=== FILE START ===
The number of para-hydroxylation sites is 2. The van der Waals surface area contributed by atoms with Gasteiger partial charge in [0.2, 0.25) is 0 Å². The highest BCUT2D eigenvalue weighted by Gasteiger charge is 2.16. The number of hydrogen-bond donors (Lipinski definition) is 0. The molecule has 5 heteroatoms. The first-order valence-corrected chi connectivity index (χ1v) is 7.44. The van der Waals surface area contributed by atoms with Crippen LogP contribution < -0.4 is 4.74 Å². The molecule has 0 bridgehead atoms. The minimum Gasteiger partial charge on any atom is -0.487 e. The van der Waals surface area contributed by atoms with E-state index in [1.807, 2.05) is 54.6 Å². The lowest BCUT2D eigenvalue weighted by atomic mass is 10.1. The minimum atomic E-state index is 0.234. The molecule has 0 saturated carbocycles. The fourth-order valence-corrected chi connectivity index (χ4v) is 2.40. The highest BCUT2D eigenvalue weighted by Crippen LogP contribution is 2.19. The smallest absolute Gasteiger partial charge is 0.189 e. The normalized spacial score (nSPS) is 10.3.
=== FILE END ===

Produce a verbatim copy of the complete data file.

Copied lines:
The number of para-hydroxylation sites is 2. The van der Waals surface area contributed by atoms with Gasteiger partial charge in [0.2, 0.25) is 0 Å². The highest BCUT2D eigenvalue weighted by Gasteiger charge is 2.16. The number of hydrogen-bond donors (Lipinski definition) is 0. The molecule has 5 heteroatoms. The first-order valence-corrected chi connectivity index (χ1v) is 7.44. The van der Waals surface area contributed by atoms with Crippen LogP contribution < -0.4 is 4.74 Å². The molecule has 0 bridgehead atoms. The minimum Gasteiger partial charge on any atom is -0.487 e. The van der Waals surface area contributed by atoms with E-state index in [1.807, 2.05) is 54.6 Å². The lowest BCUT2D eigenvalue weighted by atomic mass is 10.1. The minimum atomic E-state index is 0.234. The molecule has 0 saturated carbocycles. The fourth-order valence-corrected chi connectivity index (χ4v) is 2.40. The highest BCUT2D eigenvalue weighted by Crippen LogP contribution is 2.19. The smallest absolute Gasteiger partial charge is 0.189 e. The normalized spacial score (nSPS) is 10.3.